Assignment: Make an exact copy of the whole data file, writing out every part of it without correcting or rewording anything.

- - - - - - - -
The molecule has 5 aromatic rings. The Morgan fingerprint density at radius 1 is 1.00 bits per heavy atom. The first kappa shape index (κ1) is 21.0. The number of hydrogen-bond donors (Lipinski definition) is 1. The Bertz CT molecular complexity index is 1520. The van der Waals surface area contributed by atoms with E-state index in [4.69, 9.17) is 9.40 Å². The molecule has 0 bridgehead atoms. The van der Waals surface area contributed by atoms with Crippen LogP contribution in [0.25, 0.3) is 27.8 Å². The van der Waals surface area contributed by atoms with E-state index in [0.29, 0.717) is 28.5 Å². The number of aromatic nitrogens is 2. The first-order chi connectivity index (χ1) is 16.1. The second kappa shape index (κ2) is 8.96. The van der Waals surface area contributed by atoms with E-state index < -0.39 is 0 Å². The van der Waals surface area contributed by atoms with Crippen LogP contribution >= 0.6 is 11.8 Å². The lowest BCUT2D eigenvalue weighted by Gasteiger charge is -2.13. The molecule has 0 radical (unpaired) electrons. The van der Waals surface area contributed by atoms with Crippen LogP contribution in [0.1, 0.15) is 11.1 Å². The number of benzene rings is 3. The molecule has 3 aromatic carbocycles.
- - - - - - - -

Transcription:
The molecule has 5 aromatic rings. The Morgan fingerprint density at radius 1 is 1.00 bits per heavy atom. The first kappa shape index (κ1) is 21.0. The number of hydrogen-bond donors (Lipinski definition) is 1. The Bertz CT molecular complexity index is 1520. The van der Waals surface area contributed by atoms with E-state index in [4.69, 9.17) is 9.40 Å². The molecule has 0 bridgehead atoms. The van der Waals surface area contributed by atoms with Crippen LogP contribution in [0.25, 0.3) is 27.8 Å². The van der Waals surface area contributed by atoms with E-state index in [0.29, 0.717) is 28.5 Å². The number of aromatic nitrogens is 2. The first-order chi connectivity index (χ1) is 16.1. The second kappa shape index (κ2) is 8.96. The van der Waals surface area contributed by atoms with E-state index < -0.39 is 0 Å². The van der Waals surface area contributed by atoms with Crippen LogP contribution >= 0.6 is 11.8 Å². The lowest BCUT2D eigenvalue weighted by Gasteiger charge is -2.13. The molecule has 0 radical (unpaired) electrons. The van der Waals surface area contributed by atoms with Crippen LogP contribution in [0.1, 0.15) is 11.1 Å². The number of benzene rings is 3. The molecule has 3 aromatic carbocycles.